Anyone thinking of trying any of these, please check it out first because I wouldn't rely on my memory.
Well the chickens are still broody despite lavender hanging in their shed and they have now had the recommended doses of the treatment that Nick Thompson said to give.
I have given up and this is after dunking them in water on a regular basis for days at a time and getting earache with their sqwarking (sp) in protest.
I take them off the nest about 4 times a day, make sure they eat something before they go back, taken the bedding out of the nests, so not really very comfortable for them, all to no avail. They are both h*ll bent on sitting tight.
I have one other option and that is to close them in the other side where the new run has been made with just a block building and concrete floor to sit on, but tbh I am not in the right frame of mind to do this yet.
They are not pecking when I take them off the nests anymore, but not sure what that means if anything.
The good thing I have noticed is that the rats are nowhere in sight since I grew and planted several lots of mint, whether that will be short lived or not I do not know.
Any other suggestions would be most welcome, or if anyone wants hens that like to sit for weeks/months let me know. ( Not really as for all the hassle I would not part with them.)
Lovely word. That's probably how I'd spell it too.
No suggestion about the hens. The first time I bought 3 hens I was just getting excited that they'd started laying when one went broody, I was slow to realise, didn't want to disturb her when she was laying so didn't take the eggs away, and by the time I twigged she was well set. 10 weeks before she would stay out, then a couple of weeks moulting before she laid again. And at the time I was totting up all she'd cost in setting up, and all she was still costing to feed. Those first eggs are pricey.
The second year I started chucking her out sooner and she was only broody 5 weeks and I don't think she bothered the next year.
How long have yours been at it?
I got them in the Oct, Mo think it was 2017 and they bliddy started going broody that same winter and have been broody ever since. They are a mixed breed and I was told they were at point of lay when I had them between 16 and 20 weeks old.
The problem is it is like a domino effect when one starts they all seem to follow. At one point I had 4 out of 7 regularly broody. The only ones who have never gone broody are 2 Campines and a little one that looks like a partridge.
The white hen was only off being broody for a couple of weeks before starting again this last time with the grey one.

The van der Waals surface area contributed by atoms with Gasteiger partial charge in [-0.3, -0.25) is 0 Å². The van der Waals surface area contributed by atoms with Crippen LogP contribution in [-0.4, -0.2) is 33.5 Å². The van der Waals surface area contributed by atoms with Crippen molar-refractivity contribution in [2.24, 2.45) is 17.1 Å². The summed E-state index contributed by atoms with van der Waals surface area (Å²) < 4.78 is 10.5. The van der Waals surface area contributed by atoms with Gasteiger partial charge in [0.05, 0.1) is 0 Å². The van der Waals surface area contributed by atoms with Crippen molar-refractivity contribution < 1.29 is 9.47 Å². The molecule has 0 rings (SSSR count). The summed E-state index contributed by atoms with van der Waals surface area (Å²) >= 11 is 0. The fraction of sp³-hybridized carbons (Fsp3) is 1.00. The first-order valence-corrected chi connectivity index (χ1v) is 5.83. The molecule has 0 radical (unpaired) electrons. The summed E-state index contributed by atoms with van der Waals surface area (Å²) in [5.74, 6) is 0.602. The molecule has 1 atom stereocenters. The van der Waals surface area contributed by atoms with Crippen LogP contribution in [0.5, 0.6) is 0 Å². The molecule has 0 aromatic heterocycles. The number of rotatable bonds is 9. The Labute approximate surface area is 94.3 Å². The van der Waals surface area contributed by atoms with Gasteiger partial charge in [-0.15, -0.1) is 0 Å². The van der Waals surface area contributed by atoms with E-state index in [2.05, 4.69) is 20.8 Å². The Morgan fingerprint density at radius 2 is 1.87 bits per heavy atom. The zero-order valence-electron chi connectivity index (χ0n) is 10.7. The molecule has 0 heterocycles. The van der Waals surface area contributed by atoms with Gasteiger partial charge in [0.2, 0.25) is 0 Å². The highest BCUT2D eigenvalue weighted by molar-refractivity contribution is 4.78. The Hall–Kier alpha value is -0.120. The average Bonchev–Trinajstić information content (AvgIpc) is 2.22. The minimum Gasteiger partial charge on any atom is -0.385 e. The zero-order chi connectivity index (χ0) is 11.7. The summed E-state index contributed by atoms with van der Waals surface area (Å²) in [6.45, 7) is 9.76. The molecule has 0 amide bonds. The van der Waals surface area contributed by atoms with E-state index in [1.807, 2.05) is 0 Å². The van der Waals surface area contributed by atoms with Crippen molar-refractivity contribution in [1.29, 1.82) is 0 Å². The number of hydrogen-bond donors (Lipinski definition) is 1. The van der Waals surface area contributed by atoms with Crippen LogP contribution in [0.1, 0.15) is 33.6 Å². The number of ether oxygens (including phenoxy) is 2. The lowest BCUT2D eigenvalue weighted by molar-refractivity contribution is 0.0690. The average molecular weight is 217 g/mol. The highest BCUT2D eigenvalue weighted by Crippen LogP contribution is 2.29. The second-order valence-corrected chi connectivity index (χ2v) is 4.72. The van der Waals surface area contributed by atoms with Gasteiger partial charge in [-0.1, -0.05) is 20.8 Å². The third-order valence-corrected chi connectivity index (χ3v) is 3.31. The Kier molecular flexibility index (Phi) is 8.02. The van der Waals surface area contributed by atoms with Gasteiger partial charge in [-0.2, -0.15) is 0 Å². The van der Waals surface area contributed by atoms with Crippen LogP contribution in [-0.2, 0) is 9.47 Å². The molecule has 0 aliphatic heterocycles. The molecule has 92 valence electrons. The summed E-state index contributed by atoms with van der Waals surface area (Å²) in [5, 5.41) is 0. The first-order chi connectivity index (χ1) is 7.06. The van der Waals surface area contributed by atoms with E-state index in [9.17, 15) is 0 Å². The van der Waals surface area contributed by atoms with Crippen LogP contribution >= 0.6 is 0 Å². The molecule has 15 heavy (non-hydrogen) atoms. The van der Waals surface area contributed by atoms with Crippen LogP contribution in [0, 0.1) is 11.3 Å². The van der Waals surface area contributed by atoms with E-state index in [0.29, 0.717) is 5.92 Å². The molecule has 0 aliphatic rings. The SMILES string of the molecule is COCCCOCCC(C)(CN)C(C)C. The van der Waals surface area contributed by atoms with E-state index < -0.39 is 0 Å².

I asked the person I got them off what to do and she suggested everything I had tried, then said that chickens did not go broody in the colder months...……………….right oh, I must have camels then...……….or some other animal!
I swear down if I ever have chickens again it will be Campines.
I have read alot of advice about breaking broodies by putting them in a baron cage - like a dog crate, with food, water but nothing else. I presume they should go back in the coop at night. This is the advised way to break a broody, I used to try the ice pack wrapped in a towel thing, but it never worked & when one did stop being broody she started again in a couple of weeks! so I gave up & let mine brood. If you want hens that dont do that you're best to get hydrids like warrens - (or ex batts.) not pure breds.
"He who is cruel to animals becomes hard also in his dealings with men. We can judge the heart of a man by his treatment of animals."
They have been in a dog cage, Kitla time after time after time with not much success.
I was all set with a list of chickens that were not known to go broody too, then Clare my daughter got involved and we ended up with the mixed breeds that we now have which if I am honest I felt sorry for as they were in a very small area in a garden centre.
I have had ex batts in the past and also others years ago not sure of their pedigree they were handed to me because if I had not taken them they would have been necked just because the owner got bored with them and I am a total soft touch.
I have experienced broody hens before but these are mega broody in comparison to anything I have had before.
If I thought they would survive without me trying to break their broodiness I would not be concerned, but to go 90 days and lose condition as one of them did I felt I had to intervene or she would have died.
That's ridiculous. I admire your patience.
Down the LaneRegular entries focusing on Nature in the Garden and beyond
Click here to go there
•Drink & Food Feeders
•Health & Wellbeing
•Red Mite Products
Over 400 Breeders across the UK now listed.. Chicken Breeders & Other Poultry UK Pages